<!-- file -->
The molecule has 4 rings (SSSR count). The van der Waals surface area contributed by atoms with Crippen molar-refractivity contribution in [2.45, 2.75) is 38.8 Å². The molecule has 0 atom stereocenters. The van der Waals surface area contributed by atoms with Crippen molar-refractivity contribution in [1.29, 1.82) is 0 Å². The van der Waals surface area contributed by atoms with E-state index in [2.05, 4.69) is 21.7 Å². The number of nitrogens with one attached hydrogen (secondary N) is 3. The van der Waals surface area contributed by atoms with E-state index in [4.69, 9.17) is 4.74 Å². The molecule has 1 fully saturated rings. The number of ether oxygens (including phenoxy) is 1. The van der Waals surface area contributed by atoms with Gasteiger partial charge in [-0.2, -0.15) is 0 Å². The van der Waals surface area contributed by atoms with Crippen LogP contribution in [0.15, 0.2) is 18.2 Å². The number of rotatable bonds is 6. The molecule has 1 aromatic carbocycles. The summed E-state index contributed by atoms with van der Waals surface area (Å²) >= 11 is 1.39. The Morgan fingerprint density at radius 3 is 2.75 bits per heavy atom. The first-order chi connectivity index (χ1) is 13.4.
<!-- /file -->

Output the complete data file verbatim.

The molecule has 4 rings (SSSR count). The van der Waals surface area contributed by atoms with Crippen molar-refractivity contribution in [2.45, 2.75) is 38.8 Å². The molecule has 0 atom stereocenters. The van der Waals surface area contributed by atoms with Crippen molar-refractivity contribution in [1.29, 1.82) is 0 Å². The van der Waals surface area contributed by atoms with E-state index in [2.05, 4.69) is 21.7 Å². The number of nitrogens with one attached hydrogen (secondary N) is 3. The van der Waals surface area contributed by atoms with E-state index in [4.69, 9.17) is 4.74 Å². The molecule has 1 fully saturated rings. The number of ether oxygens (including phenoxy) is 1. The van der Waals surface area contributed by atoms with Gasteiger partial charge in [-0.2, -0.15) is 0 Å². The van der Waals surface area contributed by atoms with Crippen LogP contribution in [0.15, 0.2) is 18.2 Å². The number of rotatable bonds is 6. The molecule has 1 aromatic carbocycles. The summed E-state index contributed by atoms with van der Waals surface area (Å²) >= 11 is 1.39. The Morgan fingerprint density at radius 3 is 2.75 bits per heavy atom. The first-order chi connectivity index (χ1) is 13.4.